Perlite is a rock structure with a large surface area that holds a lot of water. It is therefore mixed into potting soils and other substrates. We explain what it’s all about.
The starting material for perlite is volcanic glass like obsidian. The volcanic glass is formed when lava with a low mass fraction of volatiles cools rapidly. What’s left is obsidian, a smooth, black volcanic glass. Weathering processes cause extremely thin cracks to form in this glass, water gets into these cracks, carrying and depositing minerals which form quartz, cristobalite, and feldspar over thousands of years. Finally, the original black obsidian is transformed into the porous loose rock perlite, which has a grayish color (depending on the mineral deposits) and an extremely large surface area thanks to numerous cracks and channels.
Sources of perlite
Due to the formation process, perlite is principally found in former volcanic regions. The main producers of perlite are Greece, Turkey, USA, and Japan.
Use of perlite
To optimize the water retention characteristics of the raw material, perlite should be ‘popped’. This means rapidly heating it to around 1650 degrees. This procedure causes the water contained in the perlite to vaporize in seconds. As a result, the channels in the rock expand and the volume of the material increases by up to 20 per cent, while the weight – in relation to the volume – decreases. Due to the visual and physical similarities, amateur gardeners sometimes mistake popped perlite for polystyrene.
Used in this way, perlite is an ideal soil conditioner for gardens or pots, as it not only retains water, but also aerates the soil. When added to potting soil, the little beads ensure that there is no waterlogging. Perlite is also pH neutral and has an extremely low salt content. These properties make it ideal for use in gardens with very sandy soil, as this type of soil finds it very difficult to retain moisture. Perlite can also improve garden areas that only receive a little moisture or find it difficult to absorb moisture (loamy soils). The material’s storage capacity optimizes the water balance and provides better conditions for plants to thrive.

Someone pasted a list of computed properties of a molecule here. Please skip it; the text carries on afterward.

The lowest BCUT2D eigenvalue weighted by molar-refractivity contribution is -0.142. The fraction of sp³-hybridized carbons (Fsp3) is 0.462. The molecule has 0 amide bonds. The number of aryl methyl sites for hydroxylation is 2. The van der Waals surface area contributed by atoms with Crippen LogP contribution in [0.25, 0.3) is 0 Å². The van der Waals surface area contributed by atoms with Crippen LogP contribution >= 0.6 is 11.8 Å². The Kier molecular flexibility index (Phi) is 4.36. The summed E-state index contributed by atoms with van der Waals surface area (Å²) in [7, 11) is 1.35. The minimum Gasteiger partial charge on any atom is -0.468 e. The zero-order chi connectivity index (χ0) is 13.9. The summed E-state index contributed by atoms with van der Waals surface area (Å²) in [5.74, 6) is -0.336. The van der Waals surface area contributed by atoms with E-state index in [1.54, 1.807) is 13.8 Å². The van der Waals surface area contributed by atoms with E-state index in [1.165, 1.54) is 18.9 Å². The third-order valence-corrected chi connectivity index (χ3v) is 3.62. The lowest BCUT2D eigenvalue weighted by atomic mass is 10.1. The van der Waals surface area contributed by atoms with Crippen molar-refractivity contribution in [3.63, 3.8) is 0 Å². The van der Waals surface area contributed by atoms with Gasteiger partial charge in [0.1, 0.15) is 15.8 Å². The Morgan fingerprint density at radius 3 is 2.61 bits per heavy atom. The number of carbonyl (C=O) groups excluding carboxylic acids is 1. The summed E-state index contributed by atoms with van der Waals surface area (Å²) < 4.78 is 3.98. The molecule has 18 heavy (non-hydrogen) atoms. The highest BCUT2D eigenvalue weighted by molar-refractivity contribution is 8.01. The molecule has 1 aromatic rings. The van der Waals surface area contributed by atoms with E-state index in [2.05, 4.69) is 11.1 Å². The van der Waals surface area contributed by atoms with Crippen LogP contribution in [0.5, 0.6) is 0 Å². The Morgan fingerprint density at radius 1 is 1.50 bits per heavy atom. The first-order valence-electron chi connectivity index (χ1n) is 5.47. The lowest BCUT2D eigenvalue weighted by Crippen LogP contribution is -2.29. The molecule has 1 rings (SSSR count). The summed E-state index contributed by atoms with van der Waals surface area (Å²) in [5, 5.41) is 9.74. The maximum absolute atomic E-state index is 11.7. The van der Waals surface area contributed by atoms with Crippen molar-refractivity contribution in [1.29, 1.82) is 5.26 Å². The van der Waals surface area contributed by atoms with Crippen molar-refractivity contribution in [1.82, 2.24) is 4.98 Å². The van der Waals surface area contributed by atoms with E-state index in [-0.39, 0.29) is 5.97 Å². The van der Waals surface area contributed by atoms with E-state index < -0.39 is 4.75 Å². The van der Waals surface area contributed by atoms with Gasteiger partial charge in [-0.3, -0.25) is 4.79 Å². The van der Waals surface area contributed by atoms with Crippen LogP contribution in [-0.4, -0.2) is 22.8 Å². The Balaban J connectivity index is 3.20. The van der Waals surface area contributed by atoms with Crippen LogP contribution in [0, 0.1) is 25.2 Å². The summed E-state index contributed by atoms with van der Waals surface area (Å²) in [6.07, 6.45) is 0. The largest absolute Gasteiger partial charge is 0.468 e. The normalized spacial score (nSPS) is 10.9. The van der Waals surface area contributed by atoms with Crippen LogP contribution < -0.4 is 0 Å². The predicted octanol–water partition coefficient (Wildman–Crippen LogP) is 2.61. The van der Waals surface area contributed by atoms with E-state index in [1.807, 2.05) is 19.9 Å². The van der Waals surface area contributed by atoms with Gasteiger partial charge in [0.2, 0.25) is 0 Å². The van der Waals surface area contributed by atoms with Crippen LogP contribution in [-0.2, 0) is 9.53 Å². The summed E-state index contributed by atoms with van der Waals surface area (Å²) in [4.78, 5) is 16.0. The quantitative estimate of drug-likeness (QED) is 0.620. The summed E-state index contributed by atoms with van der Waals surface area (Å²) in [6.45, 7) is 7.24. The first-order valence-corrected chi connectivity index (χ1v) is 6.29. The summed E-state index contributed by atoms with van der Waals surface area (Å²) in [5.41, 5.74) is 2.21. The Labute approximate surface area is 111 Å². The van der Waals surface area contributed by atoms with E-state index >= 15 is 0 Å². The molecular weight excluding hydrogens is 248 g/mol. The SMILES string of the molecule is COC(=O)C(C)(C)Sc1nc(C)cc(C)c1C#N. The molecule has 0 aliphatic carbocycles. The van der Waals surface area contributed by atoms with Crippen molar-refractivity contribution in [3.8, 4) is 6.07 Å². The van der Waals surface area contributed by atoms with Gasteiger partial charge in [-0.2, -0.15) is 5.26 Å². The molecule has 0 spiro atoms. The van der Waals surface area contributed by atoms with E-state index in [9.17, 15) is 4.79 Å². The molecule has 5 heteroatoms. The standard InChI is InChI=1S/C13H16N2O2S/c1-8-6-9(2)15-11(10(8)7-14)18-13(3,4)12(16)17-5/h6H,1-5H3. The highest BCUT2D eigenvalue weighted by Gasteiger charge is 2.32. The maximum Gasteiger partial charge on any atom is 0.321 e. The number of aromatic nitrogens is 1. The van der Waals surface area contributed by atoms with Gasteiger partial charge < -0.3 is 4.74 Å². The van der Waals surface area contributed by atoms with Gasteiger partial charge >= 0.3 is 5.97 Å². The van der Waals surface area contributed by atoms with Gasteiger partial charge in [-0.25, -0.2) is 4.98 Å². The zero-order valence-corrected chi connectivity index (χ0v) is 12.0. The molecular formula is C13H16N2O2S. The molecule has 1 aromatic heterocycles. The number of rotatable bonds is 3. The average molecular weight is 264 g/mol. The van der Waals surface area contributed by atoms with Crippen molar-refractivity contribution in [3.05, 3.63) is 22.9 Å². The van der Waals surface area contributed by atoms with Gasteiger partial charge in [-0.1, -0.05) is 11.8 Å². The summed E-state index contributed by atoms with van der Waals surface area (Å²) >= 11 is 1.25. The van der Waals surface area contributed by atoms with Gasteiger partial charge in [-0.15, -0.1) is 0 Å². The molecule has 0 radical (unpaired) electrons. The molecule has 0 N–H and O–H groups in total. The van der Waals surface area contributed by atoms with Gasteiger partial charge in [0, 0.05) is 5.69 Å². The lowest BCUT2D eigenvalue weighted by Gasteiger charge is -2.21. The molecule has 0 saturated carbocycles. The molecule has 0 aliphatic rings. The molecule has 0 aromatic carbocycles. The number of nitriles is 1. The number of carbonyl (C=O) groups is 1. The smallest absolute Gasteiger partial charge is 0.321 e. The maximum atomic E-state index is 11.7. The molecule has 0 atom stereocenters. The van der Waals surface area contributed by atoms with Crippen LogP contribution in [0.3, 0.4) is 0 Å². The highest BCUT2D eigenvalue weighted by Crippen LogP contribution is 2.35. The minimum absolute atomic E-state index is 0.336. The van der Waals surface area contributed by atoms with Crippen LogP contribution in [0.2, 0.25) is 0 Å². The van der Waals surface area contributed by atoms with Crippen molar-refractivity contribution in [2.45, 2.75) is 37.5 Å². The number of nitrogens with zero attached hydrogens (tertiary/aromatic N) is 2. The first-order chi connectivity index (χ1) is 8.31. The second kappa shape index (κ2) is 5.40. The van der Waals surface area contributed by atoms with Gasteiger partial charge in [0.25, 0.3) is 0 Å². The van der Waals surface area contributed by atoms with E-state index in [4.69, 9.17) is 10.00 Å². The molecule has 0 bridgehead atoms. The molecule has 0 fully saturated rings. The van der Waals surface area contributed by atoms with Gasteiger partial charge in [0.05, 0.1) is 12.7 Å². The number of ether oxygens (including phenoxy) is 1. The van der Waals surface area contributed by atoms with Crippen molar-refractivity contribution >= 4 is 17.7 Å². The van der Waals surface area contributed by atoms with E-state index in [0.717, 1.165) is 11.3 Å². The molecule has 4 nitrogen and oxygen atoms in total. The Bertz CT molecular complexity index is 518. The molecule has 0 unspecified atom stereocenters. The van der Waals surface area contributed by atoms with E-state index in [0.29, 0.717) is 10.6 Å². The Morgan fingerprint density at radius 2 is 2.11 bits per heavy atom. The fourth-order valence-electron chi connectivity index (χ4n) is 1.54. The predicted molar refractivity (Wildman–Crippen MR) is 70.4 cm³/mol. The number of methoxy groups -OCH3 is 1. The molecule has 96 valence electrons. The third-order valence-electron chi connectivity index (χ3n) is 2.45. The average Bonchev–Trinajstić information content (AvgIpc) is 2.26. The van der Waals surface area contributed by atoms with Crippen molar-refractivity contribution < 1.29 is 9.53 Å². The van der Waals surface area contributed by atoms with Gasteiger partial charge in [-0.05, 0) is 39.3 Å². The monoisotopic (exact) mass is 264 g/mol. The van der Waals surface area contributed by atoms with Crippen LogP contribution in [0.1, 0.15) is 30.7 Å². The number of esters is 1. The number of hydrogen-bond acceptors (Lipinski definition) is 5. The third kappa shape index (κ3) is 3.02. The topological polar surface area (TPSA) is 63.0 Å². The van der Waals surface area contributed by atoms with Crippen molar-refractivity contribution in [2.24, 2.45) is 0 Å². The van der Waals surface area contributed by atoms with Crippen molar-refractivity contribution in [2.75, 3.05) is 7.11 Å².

At large nurseries, perlite is even used on its own as a cultivation material. Nutrients are introduced through watering, retained in the perlite, and then released to the plants in the water.
The right perlite grade
Perlite usually comes in three different grades for different areas:
- 0–3 millimeter
- 0–6 millimeter
- 2–6 millimeter
The 0-6 millimeter grade is ideal for use as a soil conditioner in the garden. The 2–6 millimeter is recommended for improving potting soil or producing your own substrate, as the substrate tends to clog up with finer grades.
Buy perlite for the garden
Even though many substrate manufacturers use perlite to improve their potting soils and it is now relatively well-known among amateur gardeners, it is still hard to come by in stores. Garden centers, DIY stores, recycling centers for building materials, and composting plants sometimes have it, so it might be worth asking there. However, as is often the case, the easiest option is to order it online. You’ll be able to find perlite in various pack sizes and grades. A 100 liter sack costs around 25 dollars.